Christian sources are the focus of the last four chapters of Gilhus's book. In Chapter 8, `The New Testament and the Lamb of God' (pp. 161-82), she provides an overview of animals in Scripture, and discusses the Christian shift away from Jewish dietary prescriptions. The early Christian tradition reveals little concern for animals as such, but makes ample metaphorical use of animals, most notably the lamb. If Christ is sacrificed as the Lamb of God, martyrs thrown to the beasts in the arena are frequently described, in their imitatio Christi, as sacrificial animals. In Chapter 9, `Fighting the Beasts' (pp. 183-204), partly through an engagement with the work of Judith Perkins and Kate Cooper (misnamed 'Jane' at p. 187),[[7]] Gilhus provides a highly original interpretation of martyr narratives as a re-definition and reversal of pagan sacrificial practice: 'The martyrs not only refused to sacrifice, they also usurped the role of the sacrificial animals' (p. 188). The animals themselves appear to have been attributed different roles in martyr stories according to whether they were seen to reveal the holy power of the martyr or act as demonic agents. The potentially demonic character of animals could thus be exploited to describe the impulses of the human soul. Chapter 10, `Internal Animals and Bestial Demons' (pp. 205-26), explores the symbolic use of animals in ancient psychology, where animals are assigned the same negative role as in physiognomic treatises: they are primarily representations of the base an irrational impulses in man. Gilhus illustrates the use of the term therion in the Gnostic and Christian literature, where the soul is 'an arena for roaring monsters' (p. 207). In these texts, the battle for salvation is often described as a fight against wild animals, which are assimilated to demons.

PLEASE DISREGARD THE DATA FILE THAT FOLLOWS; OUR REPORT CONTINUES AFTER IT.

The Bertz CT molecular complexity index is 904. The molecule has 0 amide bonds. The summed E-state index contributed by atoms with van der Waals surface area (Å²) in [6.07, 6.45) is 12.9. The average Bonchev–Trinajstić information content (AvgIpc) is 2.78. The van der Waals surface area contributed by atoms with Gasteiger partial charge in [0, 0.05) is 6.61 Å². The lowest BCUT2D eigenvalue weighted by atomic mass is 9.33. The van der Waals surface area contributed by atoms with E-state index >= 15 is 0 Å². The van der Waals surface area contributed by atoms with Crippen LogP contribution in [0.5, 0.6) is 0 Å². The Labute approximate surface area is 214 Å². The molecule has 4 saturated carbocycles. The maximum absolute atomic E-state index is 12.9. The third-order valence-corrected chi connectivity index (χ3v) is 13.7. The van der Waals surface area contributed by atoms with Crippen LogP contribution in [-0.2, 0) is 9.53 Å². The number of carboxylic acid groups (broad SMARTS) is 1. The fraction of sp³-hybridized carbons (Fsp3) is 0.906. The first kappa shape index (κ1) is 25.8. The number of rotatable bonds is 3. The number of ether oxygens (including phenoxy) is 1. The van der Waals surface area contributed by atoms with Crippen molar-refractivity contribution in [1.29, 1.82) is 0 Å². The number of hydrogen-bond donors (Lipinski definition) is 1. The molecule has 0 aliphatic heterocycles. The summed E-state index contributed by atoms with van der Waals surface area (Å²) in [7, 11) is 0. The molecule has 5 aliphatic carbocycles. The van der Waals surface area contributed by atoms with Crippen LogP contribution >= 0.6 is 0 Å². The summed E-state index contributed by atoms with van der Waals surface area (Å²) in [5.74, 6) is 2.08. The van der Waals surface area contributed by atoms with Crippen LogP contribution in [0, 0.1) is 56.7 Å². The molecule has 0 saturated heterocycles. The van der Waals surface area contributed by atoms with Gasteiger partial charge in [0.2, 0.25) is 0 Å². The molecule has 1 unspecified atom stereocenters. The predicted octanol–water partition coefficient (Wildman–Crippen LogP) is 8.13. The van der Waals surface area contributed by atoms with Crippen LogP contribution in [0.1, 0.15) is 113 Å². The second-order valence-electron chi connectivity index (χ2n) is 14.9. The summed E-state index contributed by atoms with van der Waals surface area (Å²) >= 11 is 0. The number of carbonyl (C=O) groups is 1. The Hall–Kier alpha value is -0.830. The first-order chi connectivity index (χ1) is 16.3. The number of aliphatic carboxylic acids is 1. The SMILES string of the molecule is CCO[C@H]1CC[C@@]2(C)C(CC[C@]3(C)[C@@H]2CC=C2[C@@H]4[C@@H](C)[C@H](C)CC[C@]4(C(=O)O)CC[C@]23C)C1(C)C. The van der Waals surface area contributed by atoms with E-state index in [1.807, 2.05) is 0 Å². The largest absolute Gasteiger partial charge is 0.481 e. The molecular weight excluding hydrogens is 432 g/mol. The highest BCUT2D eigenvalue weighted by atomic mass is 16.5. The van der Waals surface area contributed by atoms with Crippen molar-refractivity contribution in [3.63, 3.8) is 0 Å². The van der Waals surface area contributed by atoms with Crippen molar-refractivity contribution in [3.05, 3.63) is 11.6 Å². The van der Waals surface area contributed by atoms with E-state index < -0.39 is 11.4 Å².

Chapter 11, `The Crucified Donkey-man, the Leontocephalus, and the Challenge of Beasts' (pp. 227-44), returns to the idea, first presented in Chapter 1, that animals 'functioned as markers of cultural boundaries' (p. 229). Animals could also be 'used in a negative way in the creation of religious identity' (p. 233): animal-worship, for instance, (a topic already addressed in Chapter 5) was clearly perceived by Christians as something demeaning. In the chapter which follows, the last of the book, `Winged Humans: Speaking Animals' (pp. 245-61), Gilhus turns to consider apparently more positive, albeit problematic, attitudes to animals in the Christian tradition. The first attitude concerns birds: how did Christian writers reconcile the subordinate status of these animals with their possession of wings (a symbol of transcendence)? The second instance regards animals who act like men, something frequently attested in the apocryphal Acts of the Apostles. Gilhus argues that while the narrative describes these creatures in friendly terms, it does so by reinforcing the anthropocentric assumption that 'animals that behave like animals . . . are inferior to humanized animals' (p. 254).